Low-Pressure Receiver

This vessel is one that performs both the role of liquid/vapor separation and liquid storage. The dashed lines in Fig. 10.13 show five distinct liquid levels of interest. The level controller, whether it is a capacitance level sensor as shown in Fig. 10.13, or a float switch, regulates the solenoid valve in the liquid line. If the level in the vessel drops below the control point, the solenoid valve in the liquid supply line opens. When the level in the vessel reaches the control point, the solenoid valve closes. Volumes above and below this controlled level accommodate surge volume and provide ballast volume. The surge volume serves the purpose of accommodating liquid that might be forced out of evaporators during defrost. Another source of liquid surge in some plants is from the liquid/vapor line when pitched downward to the low-pressure receiver. Should the electric power in the plant be interrupted, the liquid continues to drain from the liquid/vapor line.

Liquid levels maintained in a low-pressure receiver.

The controlled level is not the lowest operating level, because some liquid supply should be available between the controlled level and level that actuates the low-level alarm. The reason for needing this ballast volume is that during startup or resumption of operation of one or more evaporators, the pump may withdraw refrigerant from the vessel at a greater rate than is supplied at that moment by the combination of the controlled liquid supply and from the return from the liquid/vapor line. If the vessel empties to the low-level alarm status, operation continues but an operator or the security system is informed of the fact. On a further drop in level the low-level cutout is reached, which is usually set to stop pump operation.

There are also two designated control levels above the controlled level: the high-level alarm and the high-level cutout. The alarm simply notifies the operator or the security system to summon an on-site investigation. Should the liquid level reach the point of the high-level cutout, the compressors are shut down for their protection. Figure 10.13 shows for controllers a popular combination of the capacitance level controller and float switches. Several electrical current values can be picked off the 4–20 mA output of the capacitance level sensor that correspond to the controlled level, the high-level alarm, and the low-level alarm. To provide an independent backup, the ultimate safety provisions of the high-and low-level cutouts are actuated by separate float switches.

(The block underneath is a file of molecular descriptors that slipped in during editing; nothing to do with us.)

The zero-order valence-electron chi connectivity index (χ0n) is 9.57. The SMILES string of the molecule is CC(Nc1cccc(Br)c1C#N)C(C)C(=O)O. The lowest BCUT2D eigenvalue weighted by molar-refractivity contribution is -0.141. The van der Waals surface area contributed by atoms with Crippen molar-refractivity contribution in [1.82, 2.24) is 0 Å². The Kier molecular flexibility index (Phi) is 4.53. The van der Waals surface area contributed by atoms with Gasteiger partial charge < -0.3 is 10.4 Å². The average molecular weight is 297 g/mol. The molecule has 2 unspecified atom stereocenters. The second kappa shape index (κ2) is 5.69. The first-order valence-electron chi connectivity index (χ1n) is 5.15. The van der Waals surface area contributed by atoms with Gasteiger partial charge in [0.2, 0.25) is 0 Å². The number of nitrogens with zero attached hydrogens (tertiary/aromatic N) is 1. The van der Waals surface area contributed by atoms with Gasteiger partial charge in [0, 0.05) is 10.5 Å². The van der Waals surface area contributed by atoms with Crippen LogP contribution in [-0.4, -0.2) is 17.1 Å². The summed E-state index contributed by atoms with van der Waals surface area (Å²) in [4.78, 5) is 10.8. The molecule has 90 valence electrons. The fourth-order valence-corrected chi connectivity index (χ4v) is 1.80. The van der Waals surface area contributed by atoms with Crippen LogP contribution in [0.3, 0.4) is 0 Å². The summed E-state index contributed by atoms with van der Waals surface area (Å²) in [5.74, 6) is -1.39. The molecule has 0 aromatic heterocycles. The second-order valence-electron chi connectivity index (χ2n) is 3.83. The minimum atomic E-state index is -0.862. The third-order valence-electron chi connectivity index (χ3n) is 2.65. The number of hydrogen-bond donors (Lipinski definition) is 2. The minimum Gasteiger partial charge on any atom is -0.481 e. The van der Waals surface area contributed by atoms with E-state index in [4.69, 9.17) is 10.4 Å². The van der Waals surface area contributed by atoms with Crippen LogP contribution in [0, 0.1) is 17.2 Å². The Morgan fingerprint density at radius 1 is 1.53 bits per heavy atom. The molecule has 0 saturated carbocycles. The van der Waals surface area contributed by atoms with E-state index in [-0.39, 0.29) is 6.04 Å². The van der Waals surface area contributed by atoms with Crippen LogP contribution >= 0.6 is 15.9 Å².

Computing the ballast volume. The ballast volume is provided to permit the pumps to draw liquid from the low-pressure receiver for a short interval to bring the liquid content of evaporators up to the steady-state amount following a shutdown. Typically, a five-minute time period is assumed adequate for this purpose, so the ballast volume is the design pump flow rate in volume flow per minute multiplied by 5.

Computing the surge volume. Two major contributors to momentary excess flow into the low-pressure receiver are flooding of abnormal rates of liquid out of the evaporator due to defrost or to sudden increases of refrigeration load, and the liquid in the liquid/vapor return line that drains back to the low-pressure receiver in the event of pump or power failures. During a defrost it is assumed that the entering defrost gas pushes all liquid in the coil out to the return line. The fraction of liquid in the coil during operation depends on whether the coil is top or bottom fed. For a top-fed coil the percentage of liquid is often assumed to be about 30%. For bottom-fed coils the percentage is sometimes chosen as high as 80%. Another approach to the estimate that incorporates the circulation ratio n but does not distinguish between top and bottom feed is

Equation 10.11 gives with a circulation ratio of 3, for example, the percentage of volume occupied by liquid to be 33%.

The premise that the liquid in a coil is pushed out during a hot-gas defrost and sent to the low-pressure receiver is now being questioned by some engineers. In times past, it was certainly true that the defrost gas was sent to the coil immediately after interrupting the supply of liquid to the coil, and the liquid would flow rapidly through the pressure-regulating valve or through a float drainer. As was emphasized in the treatment of hot-gas defrost in Chapter 6, the coil should first be emptied of liquid by closing the liquid supply solenoid but continuing refrigeration until all or most of the liquid in the coil has been drawn off by the compressor. The liquid that was contained in the coil thus never leaves as liquid. Only experience will determine whether the modern recommended defrost sequence will permit reduction in the required surge volume.

To estimate the fraction of liquid FL in the liquid/vapor return line, Sec. 9.12 presented relations that should bracket the correct value. If the liquid is assumed to move at the same velocity as the vapor, thus with no slip,

On the other hand, the other extreme described in Sec. 9.12 is if the liquid flows along the bottom of a horizontal pipe, dragged by the faster-moving vapor. The expression is:

Equation 10.12 underestimates the fraction of liquid occupying the pipe, because slip will always occur. Equation 10.13 overestimates the value, if the vapor velocity is high enough to generate mist flow rather than stratified flow, and also if the pipe is sloped in the direction of flow.

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